If you move from tax credits to universal credit after you have made a claim for a disability benefit but before the decision on that benefit is made, you may still be able to claim backdated tax credits. You should contact HMRC within 1 month of the date of the decision on the qualifying disability benefit claim.

Example 3

Rasheed is a single father with two children. He worked full time and claimed working tax credit and child tax credit. On 1 May 2023, he claimed Disability Living Allowance for his youngest child. In November 2023, Rasheed lost his job and claimed universal credit from 10 November 2023. His tax credits ended. In December 2023, his DLA claim for his youngest child was refused and Rasheed appealed the decision. In September 2024 Rasheed was awarded DLA for his child following a Tribunal. As long as Rasheed contacts HMRC within 1 month of the Tribunal decision, his tax credits award will be recalculated to include the child disability element(s) from 1 May 2023 (the start date of the DLA award) to 9 November 2023 (the day before he claimed universal credit).

Changes of circumstances which reduce a tax credit award

If your change means you are entitled to a lower amount of tax credits, HMRC will backdate the change to when it actually happened, regardless of when you tell them about the change. You must tell HMRC about some changes that happen within a month, otherwise HMRC might charge a penalty for not telling them in time. See our section on changes of circumstances to find out more about what needs to be notified and when.

Backdating and refugee status

When it was possible to make new tax credit claims, if you met the qualifying rules before your date of claim, HMRC would backdate your claim up to 31 days. In other words, they treated the date of your claim as made up to 31 days earlier than it was actually received. This happened automatically in some cases.

It was possible for new claims to be backdated longer than 31 days in two cases – the first where a qualifying disability benefit was needed to give entitlement to tax credits and the second where an asylum seeker was granted refugee status.

If you were granted refugee status, your claim for tax credits could be backdated to the date you claimed asylum, but only if you claimed tax credits within one month of the decision granting you refugee status. Any backdated tax credit payments you got were reduced by the amount of Government support you were given for living expenses during the time you were waiting for your asylum claim to be decided. If you had already had a backdated payment of a social security benefit reduced because of this, you should have been paid the full backdated amount of tax credits.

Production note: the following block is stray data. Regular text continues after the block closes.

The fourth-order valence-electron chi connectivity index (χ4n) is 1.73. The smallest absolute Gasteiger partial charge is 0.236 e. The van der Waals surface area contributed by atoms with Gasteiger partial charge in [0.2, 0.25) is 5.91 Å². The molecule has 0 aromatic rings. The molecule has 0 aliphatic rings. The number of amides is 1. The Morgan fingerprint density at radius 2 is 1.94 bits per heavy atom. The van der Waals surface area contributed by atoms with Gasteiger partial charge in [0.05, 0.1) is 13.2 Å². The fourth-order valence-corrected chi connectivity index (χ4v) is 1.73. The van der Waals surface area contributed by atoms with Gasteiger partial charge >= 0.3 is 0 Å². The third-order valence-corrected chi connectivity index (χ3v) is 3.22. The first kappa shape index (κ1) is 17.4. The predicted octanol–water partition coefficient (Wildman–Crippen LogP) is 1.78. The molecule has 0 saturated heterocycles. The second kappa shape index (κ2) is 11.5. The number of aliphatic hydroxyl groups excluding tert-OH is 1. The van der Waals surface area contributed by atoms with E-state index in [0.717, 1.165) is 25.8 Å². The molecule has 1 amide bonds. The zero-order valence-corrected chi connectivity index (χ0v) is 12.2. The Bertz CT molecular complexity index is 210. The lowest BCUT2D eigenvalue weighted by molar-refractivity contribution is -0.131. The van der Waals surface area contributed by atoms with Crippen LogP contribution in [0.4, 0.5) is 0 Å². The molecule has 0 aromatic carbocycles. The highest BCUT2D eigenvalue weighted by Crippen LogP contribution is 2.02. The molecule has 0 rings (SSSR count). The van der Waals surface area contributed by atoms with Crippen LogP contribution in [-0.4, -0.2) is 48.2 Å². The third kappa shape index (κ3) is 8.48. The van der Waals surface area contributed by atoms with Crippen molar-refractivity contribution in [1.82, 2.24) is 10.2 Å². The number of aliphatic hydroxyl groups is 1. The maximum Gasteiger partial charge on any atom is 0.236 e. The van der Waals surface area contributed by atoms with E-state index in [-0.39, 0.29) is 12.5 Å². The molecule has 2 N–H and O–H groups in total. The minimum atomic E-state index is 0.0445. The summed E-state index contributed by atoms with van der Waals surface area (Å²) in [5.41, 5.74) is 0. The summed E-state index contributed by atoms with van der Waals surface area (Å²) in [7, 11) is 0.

Since the introduction of Universal credit, HMRC have gradually reduced the number of people allowed to make a brand new claim for tax credits. The exceptions to this rule have been steadily removed to the point that HMRC now state that it is no longer possible to make a brand new claim for tax credits. HMRC originally stated that this covered everyone and that meant people granted refugee status could no longer access backdated tax credits and they would have to claim universal credit instead (universal credit does not have similar backdating provisions for those granted refugee status). This appeared to be the case even if the application for asylum was made before HMRC stopped allowing people to make new tax credit claims.

HMRC’s position was challenged in the Courts and a decision by the Court of Appeal considered this issue. The court decided that the individual in the case, who was granted refugee status after HMRC said no new claims for tax credits were possible, could claim backdated child tax credit covering a period before they claimed universal credit. This was because on the date they claimed asylum it was not possible for them to claim universal credit. HMRC have updated their guidance on this.

If you have been granted refugee status and your claim for asylum was made at a time when it was not possible for you to make a claim for universal credit, you may be able to make a claim for tax credits.

  You should seek specialist welfare rights help as soon as possible (in order to comply with the 1 month time limit for making a tax credit claim following notification of the grant of refugee status).